Not everybody is equal when it comes to dementia care and treatment. This is the telling result of the recent Alzheimer Europe’s report entitled the “European Dementia Monitor”, which assessed countries for their dementia policies and the support and treatment they provide to people with dementia and their carers.
Providing a benchmark of national dementia policies, the survey scanned countries for their practices in different categories:
- The availability of care services
- The affordability of care services
- The reimbursement of medicines
- The availability of clinical trials
- The involvement of the country in European dementia research initiatives
- The recognition of dementia as a priority
- The development of dementia-friendly initiatives
- The recognition of legal rights
- The ratification of International and European human rights treaties
- Care and employment rights
According to the findings of the European Dementia Monitor, no country excelled in all ten categories surveyed.
- Finland scored highest on care availability and affordability providing the most care services and ensuring accessible and affordable services for people with dementia and their carers.
- Belgium, Ireland, Sweden and the United Kingdom (both England and Scotland) came first- all anti-dementia treatments were fully reimbursed and countries had a policy in place to limit the inappropriate use of antipsychotics.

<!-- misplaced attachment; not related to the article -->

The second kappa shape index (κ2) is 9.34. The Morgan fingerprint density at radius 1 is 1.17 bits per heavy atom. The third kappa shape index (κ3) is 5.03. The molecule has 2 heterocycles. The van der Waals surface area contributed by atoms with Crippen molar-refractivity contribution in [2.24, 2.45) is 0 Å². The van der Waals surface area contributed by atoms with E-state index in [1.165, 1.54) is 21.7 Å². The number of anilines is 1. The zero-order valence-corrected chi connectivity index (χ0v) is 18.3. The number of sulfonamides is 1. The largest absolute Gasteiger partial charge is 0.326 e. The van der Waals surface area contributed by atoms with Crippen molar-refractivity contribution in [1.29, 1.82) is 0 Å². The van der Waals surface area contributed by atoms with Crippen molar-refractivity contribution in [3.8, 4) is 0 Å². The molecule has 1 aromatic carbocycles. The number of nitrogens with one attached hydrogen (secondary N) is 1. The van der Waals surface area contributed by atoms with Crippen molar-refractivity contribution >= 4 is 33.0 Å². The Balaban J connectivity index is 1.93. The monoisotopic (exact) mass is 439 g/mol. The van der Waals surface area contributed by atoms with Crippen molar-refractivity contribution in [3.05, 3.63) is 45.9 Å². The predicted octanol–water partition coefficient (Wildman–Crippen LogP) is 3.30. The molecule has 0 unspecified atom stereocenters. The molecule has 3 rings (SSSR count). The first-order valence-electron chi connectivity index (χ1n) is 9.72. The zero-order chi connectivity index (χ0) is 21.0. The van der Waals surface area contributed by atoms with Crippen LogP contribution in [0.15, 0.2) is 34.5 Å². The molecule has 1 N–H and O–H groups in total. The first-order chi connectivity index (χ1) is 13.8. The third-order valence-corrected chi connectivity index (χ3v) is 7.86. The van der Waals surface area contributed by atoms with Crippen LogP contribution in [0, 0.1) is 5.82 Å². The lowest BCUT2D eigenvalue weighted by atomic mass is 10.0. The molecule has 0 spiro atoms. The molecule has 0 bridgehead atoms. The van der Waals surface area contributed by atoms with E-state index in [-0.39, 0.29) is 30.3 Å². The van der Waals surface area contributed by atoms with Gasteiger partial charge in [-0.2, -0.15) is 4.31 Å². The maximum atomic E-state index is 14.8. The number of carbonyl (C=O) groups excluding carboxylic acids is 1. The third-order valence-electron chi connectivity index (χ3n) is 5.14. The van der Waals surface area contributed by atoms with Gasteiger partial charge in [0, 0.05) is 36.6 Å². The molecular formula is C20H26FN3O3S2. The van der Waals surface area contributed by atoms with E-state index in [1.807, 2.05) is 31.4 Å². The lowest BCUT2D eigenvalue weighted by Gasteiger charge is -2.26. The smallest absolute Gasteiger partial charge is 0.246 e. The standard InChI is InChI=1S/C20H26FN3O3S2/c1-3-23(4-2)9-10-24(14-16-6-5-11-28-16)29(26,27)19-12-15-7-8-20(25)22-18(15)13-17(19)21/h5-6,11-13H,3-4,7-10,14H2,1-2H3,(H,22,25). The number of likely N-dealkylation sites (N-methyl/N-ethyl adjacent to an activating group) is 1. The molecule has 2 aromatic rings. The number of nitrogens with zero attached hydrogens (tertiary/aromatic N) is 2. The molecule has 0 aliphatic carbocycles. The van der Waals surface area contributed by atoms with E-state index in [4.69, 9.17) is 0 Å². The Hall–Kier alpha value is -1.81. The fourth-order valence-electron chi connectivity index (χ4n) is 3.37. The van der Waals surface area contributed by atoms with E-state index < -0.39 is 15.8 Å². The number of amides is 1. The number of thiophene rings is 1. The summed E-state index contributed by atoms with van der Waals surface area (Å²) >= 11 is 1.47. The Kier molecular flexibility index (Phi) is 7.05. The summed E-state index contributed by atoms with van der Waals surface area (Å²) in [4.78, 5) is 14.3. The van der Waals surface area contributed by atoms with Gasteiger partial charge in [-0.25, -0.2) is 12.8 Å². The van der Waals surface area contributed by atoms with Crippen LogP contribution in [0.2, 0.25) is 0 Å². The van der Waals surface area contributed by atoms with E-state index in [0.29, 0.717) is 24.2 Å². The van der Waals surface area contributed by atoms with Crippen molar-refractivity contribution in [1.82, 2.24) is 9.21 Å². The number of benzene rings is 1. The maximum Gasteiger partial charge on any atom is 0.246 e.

- Germany, France and Spain scored highest as it was possible for people with dementia to take part in all nine phase III clinical trials currently being conducted in Europe.
- Italy was the most committed to and active in European dementia research
- Ireland and Norway came first in the recognition of dementia as a national policy and research priority.
- Finland, the Netherlands and the United Kingdom (England) had the most inclusive and dementia-friendly initiatives and communities.
- Germany, France, Israel, the Netherlands, Slovenia and the United Kingdom (England and Scotland) complied with Alzheimer Europe’s four recommendations with regard to respecting the legal rights of people with dementia and their carers.
- Finland and Norway had ratified the most International and European human rights
- Ireland came first with regard to the care and employment rights which are recognised.
There were significant differences between European countries especially from East to west with most of the Western and Northern European countries scoring significantly higher than Eastern European countries.
Echoing the priorities of our #Access2030 campaign, Alzheimer Europe’s report brings more evidence that equal access and affordability of care is far from a reality for many European patients.
More about the report can be read here.